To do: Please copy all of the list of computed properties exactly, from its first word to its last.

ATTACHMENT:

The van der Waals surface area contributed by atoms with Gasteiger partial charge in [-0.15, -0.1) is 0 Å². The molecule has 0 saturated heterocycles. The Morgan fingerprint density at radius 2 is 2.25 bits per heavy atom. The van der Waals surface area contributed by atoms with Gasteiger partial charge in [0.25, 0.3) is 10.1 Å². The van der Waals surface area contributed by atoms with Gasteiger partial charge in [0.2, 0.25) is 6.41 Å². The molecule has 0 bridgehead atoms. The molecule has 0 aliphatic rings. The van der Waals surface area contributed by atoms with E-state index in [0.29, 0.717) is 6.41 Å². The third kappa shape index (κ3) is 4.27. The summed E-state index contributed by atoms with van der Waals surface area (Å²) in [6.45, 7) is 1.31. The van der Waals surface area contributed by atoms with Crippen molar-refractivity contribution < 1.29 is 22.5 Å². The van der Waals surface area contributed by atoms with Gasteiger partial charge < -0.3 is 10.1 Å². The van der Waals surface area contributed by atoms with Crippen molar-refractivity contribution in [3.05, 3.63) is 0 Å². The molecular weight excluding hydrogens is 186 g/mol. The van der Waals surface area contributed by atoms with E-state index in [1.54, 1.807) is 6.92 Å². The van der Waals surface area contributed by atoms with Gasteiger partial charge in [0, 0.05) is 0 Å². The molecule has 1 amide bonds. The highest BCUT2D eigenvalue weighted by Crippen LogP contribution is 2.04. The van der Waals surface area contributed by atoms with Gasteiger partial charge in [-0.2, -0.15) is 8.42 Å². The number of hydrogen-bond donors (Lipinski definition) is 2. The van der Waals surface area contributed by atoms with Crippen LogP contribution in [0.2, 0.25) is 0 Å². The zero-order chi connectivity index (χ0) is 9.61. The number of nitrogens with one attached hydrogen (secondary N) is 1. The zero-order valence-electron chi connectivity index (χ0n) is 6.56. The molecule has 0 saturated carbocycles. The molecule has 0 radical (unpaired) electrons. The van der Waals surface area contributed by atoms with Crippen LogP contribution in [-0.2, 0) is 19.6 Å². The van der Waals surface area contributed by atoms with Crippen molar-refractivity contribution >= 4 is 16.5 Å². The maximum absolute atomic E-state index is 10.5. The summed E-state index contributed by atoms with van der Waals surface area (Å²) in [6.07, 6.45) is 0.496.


The van der Waals surface area contributed by atoms with Gasteiger partial charge in [-0.15, -0.1) is 0 Å². The molecule has 0 saturated heterocycles. The Morgan fingerprint density at radius 2 is 2.25 bits per heavy atom. The van der Waals surface area contributed by atoms with Gasteiger partial charge in [0.25, 0.3) is 10.1 Å². The van der Waals surface area contributed by atoms with Gasteiger partial charge in [0.2, 0.25) is 6.41 Å². The molecule has 0 bridgehead atoms. The molecule has 0 aliphatic rings. The van der Waals surface area contributed by atoms with E-state index in [0.29, 0.717) is 6.41 Å². The third kappa shape index (κ3) is 4.27. The summed E-state index contributed by atoms with van der Waals surface area (Å²) in [6.45, 7) is 1.31. The van der Waals surface area contributed by atoms with Crippen molar-refractivity contribution < 1.29 is 22.5 Å². The van der Waals surface area contributed by atoms with Gasteiger partial charge < -0.3 is 10.1 Å². The van der Waals surface area contributed by atoms with Crippen molar-refractivity contribution in [3.05, 3.63) is 0 Å². The molecular weight excluding hydrogens is 186 g/mol. The van der Waals surface area contributed by atoms with E-state index in [1.54, 1.807) is 6.92 Å². The van der Waals surface area contributed by atoms with Gasteiger partial charge in [0, 0.05) is 0 Å². The molecule has 1 amide bonds. The highest BCUT2D eigenvalue weighted by Crippen LogP contribution is 2.04. The van der Waals surface area contributed by atoms with Gasteiger partial charge in [-0.2, -0.15) is 8.42 Å². The number of hydrogen-bond donors (Lipinski definition) is 2. The van der Waals surface area contributed by atoms with Crippen LogP contribution in [0.2, 0.25) is 0 Å². The zero-order chi connectivity index (χ0) is 9.61. The number of nitrogens with one attached hydrogen (secondary N) is 1. The zero-order valence-electron chi connectivity index (χ0n) is 6.56. The molecule has 0 saturated carbocycles. The molecule has 0 radical (unpaired) electrons. The van der Waals surface area contributed by atoms with Crippen LogP contribution in [-0.2, 0) is 19.6 Å². The van der Waals surface area contributed by atoms with Crippen molar-refractivity contribution >= 4 is 16.5 Å². The maximum absolute atomic E-state index is 10.5. The summed E-state index contributed by atoms with van der Waals surface area (Å²) in [6.07, 6.45) is 0.496.